this that declared Trump the winner, but included incidents of "irregularities" that look a lot like vote fraud. And then pretty immediately, stories like this that analyze Trump's victory as if all those votes were legitimate.
The question for coming days is whether the media, which does not traditionally follow up stories about vote fraud, does so in this instance. In newsrooms it may well be argued that Trump would have won anyway--which is probably true--so these risky stories would be for naught. Except that the overwhelming percentage of his victory is a great deal of the story, and is a momentum-making argument for bowing to his aura of power and inevitability.
But sift through the tweets in that first New York Mag article, and see if you get the impression that the people who support Trump have little or no regard for the democratic process. Because they're angry.
This is following right in goosestep with the rise of the proto-Trump in Germany in the 1930s. His angry, less educated and economically backward supporters got weapons and snappy uniforms. Trump's presumably already have caches of guns, so the brown shirts are all they'll need. (Later on of course, rich, educated and cultured Germans latched on to the guy with immense and growing power, and got even sharper uniforms. Plus the houses of Jews and the run of wine cellars throughout Europe. For awhile.)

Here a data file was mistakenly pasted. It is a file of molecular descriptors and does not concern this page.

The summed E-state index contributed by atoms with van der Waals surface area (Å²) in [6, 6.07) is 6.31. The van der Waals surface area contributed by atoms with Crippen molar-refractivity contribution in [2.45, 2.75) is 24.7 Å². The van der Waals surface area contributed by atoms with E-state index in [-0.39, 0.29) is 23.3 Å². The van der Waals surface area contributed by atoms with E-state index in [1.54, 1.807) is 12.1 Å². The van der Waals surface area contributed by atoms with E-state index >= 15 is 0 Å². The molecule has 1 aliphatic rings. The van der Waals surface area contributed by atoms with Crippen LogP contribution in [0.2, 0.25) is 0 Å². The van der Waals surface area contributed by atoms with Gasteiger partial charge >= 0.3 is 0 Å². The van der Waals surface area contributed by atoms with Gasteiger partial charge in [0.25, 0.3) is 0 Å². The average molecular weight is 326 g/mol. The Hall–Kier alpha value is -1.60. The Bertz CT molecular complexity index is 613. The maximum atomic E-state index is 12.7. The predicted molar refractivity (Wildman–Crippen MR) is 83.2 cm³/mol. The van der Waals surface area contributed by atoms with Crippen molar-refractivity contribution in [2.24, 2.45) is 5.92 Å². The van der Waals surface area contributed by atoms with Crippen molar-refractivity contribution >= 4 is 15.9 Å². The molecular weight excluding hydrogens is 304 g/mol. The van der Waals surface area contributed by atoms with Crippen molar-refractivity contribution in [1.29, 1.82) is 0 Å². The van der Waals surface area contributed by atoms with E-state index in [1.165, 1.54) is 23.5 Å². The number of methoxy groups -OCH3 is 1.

The Nevada voters were older and angrier than earlier contests, and they were predominantly white. (That Trump maybe got the majority of a small number of Latinos is irrelevant.) So they match up with the analysis developed and focused by several people but explained most recently in a Slate piece. America was great not when the federal government left people alone (as in the current mythology) but when the recipients of federal help--the G.I. Bill, FHA housing loans, etc.--were mostly white. Though there is some truth in the unfettered private sector argument--because without laws against racial discrimination in hiring, white people got all the jobs.
This story summarizes: One of the reasons that there was so much of this "free stuff" available to white people back in the day is that it wasn't available to nonwhite people. Discrimination meant there were bigger slices of the pie to go around, so to speak, for every white person.
Which isn't going to happen. Not without a fascist takeover, and no Supreme Court.
We can have compassion for people in pain, and politically seek to remedy unjust or unnecessary causes of that pain. But politically we also have to understand how close we are getting to a very dangerous situation.
Paperback Reader - This is the last in a series of posts on childhood reading and the origins of my relationships with books, inspired by Larry McMurtry's reflections in his ...
3 weeks ago